What’s a better way to tell the story of a filmmaker than through film? Not surprisingly, a number of Akira Kurosawa documentaries have been put together over the years.
- A Message from Akira Kurosawa: For Beautiful Movies (Hisao Kurosawa, 2000)
- A.K. (Chris Marker, 1985)
- Akira Kurosawa: It Is Wonderful to Create (Toho Masterworks, 2002)
- Akira Kurosawa: The Epic and the Intimate (2010)
- Kurosawa (Adam Low, 2001)
- Kurosawa: The Last Emperor (Alex Cox, 1999)
- Kurosawa’s Way (Catherine Cadou, 2011)
A Message from Akira Kurosawa: For Beautiful Movies
Directed by Hisao Kurosawa. 2000. 81 minutes.
A Message from Akira Kurosawa, put together by Kurosawa’s son Hisao Kurosawa, is a 98-minute documentary that includes ten thematically collected interviews with Kurosawa, filmed towards the end of his life. The director discusses his film making and lifelong quest to make the perfect, or “beautiful”, film.
Directed by Chris Marker. 1985. 75 minutes.
Chris Marker’s A.K. is a unique 75-minute behind-the-scenes look at the making of Kurosawa’s Ran. Marker’s observational camera follows Kurosawa and his crew on location, and presents a fascinating fly-on-the-wall look at the production that allows you to simply observe what is going on, with fairly little narration.
Akira Kurosawa: It Is Wonderful to Create
Produced by Teruyo Nogami for Toho Masterworks. 2002.
The Toho Masterworks series It is Wonderful to Create is among the most wonderful things ever produced, at least if you are a Kurosawa fan. The series consists of episodes of varying length, typically between 30 and 60 minutes, which chronicle the making of Kurosawa’s films. Altogether 21 of Kurosawa’s 30 films are covered by the series: basically, the ones that he shot for Toho studios. The series was produced by Kurosawa’s long-time aide Teruyo Nogami and features interviews with practically all of Kurosawa’s key collaborators who were still alive at the time of making the series.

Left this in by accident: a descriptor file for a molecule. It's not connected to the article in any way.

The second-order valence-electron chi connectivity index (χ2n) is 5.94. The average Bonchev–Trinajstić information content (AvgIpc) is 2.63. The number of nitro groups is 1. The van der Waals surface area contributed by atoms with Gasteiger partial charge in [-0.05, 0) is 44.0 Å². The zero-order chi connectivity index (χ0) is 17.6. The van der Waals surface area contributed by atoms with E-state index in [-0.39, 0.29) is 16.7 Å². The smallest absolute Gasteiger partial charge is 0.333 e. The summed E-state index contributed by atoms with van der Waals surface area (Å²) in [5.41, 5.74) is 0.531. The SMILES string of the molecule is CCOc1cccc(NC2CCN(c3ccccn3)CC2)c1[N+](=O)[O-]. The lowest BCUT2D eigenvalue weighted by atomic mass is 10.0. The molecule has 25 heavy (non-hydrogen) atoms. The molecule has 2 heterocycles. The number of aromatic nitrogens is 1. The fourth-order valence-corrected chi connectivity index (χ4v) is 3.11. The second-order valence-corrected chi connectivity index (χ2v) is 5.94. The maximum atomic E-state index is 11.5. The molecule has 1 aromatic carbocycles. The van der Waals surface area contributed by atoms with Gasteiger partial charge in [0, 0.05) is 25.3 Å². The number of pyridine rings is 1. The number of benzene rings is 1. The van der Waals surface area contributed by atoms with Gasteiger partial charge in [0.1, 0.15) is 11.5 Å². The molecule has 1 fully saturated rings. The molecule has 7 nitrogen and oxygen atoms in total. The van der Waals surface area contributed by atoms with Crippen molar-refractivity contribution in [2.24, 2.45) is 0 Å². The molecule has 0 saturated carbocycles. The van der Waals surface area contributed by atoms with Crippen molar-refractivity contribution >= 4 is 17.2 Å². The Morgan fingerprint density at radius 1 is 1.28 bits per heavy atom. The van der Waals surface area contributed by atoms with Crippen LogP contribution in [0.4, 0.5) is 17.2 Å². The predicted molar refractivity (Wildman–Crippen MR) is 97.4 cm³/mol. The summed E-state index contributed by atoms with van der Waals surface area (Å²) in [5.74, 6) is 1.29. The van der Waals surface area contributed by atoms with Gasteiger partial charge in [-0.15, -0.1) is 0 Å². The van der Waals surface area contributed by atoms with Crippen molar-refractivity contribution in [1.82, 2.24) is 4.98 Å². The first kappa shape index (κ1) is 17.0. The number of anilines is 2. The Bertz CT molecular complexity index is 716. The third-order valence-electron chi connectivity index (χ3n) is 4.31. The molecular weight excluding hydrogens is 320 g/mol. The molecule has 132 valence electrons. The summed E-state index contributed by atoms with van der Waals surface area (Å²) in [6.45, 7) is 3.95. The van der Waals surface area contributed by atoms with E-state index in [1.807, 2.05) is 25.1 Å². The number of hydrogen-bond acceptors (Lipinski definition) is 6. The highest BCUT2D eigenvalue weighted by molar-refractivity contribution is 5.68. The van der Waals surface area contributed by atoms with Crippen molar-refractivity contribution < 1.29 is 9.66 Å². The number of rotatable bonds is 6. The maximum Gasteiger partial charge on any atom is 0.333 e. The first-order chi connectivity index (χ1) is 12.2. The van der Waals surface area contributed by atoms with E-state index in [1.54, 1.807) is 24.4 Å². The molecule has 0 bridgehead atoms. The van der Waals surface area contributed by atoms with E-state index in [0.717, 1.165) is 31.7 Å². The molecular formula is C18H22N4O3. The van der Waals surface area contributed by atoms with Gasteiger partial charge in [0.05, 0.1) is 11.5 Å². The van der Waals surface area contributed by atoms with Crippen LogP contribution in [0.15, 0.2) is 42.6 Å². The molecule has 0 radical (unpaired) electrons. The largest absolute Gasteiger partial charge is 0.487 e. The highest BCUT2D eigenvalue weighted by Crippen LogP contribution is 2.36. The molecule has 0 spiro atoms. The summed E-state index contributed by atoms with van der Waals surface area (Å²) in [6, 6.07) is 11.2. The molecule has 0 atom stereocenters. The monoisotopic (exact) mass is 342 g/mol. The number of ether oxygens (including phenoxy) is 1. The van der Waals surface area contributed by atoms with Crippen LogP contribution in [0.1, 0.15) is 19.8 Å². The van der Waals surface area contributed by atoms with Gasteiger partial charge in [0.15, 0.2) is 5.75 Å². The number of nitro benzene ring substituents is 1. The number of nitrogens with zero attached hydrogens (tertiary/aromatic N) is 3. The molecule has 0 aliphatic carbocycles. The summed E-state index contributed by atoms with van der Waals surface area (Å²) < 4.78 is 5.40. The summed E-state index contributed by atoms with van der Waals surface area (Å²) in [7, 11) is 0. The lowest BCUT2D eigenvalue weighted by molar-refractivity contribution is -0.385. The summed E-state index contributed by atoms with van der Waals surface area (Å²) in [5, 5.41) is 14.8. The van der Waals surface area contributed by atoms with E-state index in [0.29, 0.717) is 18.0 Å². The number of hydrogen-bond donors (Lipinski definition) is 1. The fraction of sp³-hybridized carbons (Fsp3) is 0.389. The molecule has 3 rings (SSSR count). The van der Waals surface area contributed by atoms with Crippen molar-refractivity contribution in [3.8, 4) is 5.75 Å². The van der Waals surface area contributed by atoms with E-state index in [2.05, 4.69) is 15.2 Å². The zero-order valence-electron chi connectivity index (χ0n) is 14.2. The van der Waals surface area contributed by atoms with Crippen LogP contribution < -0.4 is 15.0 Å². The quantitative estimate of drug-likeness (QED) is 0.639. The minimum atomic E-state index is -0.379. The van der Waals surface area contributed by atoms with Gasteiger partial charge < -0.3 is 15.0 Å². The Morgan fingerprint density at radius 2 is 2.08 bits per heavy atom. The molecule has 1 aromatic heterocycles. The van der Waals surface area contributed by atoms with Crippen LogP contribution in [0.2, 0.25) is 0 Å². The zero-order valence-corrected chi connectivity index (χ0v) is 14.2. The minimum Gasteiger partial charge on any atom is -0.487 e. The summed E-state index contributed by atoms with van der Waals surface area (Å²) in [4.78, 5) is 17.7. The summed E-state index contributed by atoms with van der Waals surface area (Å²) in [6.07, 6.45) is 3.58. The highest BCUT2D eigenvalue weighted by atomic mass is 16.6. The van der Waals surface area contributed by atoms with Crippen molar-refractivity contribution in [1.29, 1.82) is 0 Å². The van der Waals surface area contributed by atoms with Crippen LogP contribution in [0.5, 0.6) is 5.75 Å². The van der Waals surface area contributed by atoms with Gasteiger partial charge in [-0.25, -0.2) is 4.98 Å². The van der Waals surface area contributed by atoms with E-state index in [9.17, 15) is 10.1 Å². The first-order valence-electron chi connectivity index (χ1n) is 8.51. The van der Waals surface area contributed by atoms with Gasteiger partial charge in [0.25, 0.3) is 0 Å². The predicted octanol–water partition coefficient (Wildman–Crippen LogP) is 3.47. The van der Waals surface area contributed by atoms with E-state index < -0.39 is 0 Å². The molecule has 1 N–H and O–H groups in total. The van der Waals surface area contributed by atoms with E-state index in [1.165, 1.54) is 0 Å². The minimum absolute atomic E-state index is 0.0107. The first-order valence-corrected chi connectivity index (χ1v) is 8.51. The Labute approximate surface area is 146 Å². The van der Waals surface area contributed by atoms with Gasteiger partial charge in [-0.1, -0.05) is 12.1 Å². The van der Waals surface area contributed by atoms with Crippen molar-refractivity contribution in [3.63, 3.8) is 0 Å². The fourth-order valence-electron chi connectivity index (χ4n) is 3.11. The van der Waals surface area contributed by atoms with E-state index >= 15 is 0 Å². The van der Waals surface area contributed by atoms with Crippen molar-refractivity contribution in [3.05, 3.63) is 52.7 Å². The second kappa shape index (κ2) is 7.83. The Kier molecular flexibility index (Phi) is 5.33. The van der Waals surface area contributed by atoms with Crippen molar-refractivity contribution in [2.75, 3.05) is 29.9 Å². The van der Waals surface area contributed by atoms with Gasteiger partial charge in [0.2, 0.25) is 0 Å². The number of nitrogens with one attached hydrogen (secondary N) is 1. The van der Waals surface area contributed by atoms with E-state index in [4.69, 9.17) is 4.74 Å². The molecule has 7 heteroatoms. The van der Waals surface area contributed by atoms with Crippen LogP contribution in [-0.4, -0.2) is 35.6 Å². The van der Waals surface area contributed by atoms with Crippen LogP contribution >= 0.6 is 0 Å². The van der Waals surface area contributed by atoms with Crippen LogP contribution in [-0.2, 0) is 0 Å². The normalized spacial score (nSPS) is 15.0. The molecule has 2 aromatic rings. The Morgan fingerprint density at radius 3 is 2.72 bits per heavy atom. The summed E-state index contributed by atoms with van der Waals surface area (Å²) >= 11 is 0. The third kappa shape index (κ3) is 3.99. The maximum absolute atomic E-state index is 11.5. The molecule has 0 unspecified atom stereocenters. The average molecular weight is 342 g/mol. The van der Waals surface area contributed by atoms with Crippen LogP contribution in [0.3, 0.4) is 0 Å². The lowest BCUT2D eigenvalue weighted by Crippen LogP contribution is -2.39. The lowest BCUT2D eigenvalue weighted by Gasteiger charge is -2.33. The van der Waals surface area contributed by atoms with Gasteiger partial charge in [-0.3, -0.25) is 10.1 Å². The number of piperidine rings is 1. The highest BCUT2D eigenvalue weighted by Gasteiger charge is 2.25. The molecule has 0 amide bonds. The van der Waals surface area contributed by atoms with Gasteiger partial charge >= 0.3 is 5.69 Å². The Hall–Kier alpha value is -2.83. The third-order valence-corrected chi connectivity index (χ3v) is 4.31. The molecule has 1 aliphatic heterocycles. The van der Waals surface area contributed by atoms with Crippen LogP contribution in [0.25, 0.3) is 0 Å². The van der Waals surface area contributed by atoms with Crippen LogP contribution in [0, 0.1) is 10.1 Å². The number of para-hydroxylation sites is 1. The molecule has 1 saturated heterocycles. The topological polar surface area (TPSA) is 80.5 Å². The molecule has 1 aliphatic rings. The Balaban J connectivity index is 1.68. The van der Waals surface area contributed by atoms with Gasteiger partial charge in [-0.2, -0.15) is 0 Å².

Unfortunately, the series has never been made available on its own. Instead, episodes have been included on home video releases both in Japan and elsewhere. Most of Criterion’s newer Kurosawa releases include subtitled episodes covering the released film, although the Eclipse ones sadly do not.
Akira Kurosawa: The Epic and the Intimate
2010. 41 minutes.
Akira Kurosawa: The Epic and the Intimate is a French documentary film that consists primarily of interviews with Kurosawa’s European collaborators from the time of the making of Ran, with footage from the film interspersed between the talking heads. It is a fairly good overall introduction to Kurosawa’s working methods and his relationship with his crew.
The documentary has not been made available on its own, but can be found on Studio Canal’s releases of Ran.
Directed by Adam Low. 2001. 90 minutes.
Adam Low’s Kurosawa is a 90-minute documentary that looks at Kurosawa’s life and works. Originally broadcast on PBS in the US, the film follows a fairly conventional approach as it chronicles Kurosawa’s career. The film includes many interviews, more of which are provided on the documentary’s home video releases. The film is narrated by Sam Shepard, with sections of Kurosawa’s autobiography read by Paul Scofeld. It is a tribute, a celebration and a
A DVD, which comes with almost two hours of extra interviews, has been released as a region free disc by the Australian Madman Entertainment. There is also an American Region 1 release which can be purchased from Amazon.com and Amazon.co.uk, and also contains the bonus interviews.
Kurosawa: The Last Emperor
Directed by Alex Cox. 1999. 50 minutes.
Kurosawa: The Last Emperor is a 1999 television documentary put together by the British filmmaker Alex Cox. Due to its length, the film is not much more than a basic introduction, but as such it works well.
The documentary is unavailable on home video, but can typically be found online on YouTube and other video services.
Directed by Catherine Cadou. 2011. 52 minutes.
Kurosawa, la Voie (Kurosawa’s Way) is a 52-minute documentary directed by Catherine Cadou, a French film expert and translator who worked as an interpreter for Kurosawa during the making of Ran. Cadou also worked with Kurosawa on Dreams and had earlier provided a 14-minute featurette for the Studio Canal Blu-ray release of Ran.
Cadou’s documentary is a biographical account which was screened at the Cannes Film Festival in 2011 as part of the Cannes Classics selection. It has since been made available as part of a French Seven Samurai home video release (see Amazon.fr) but remains unreleased for English speaking audiences.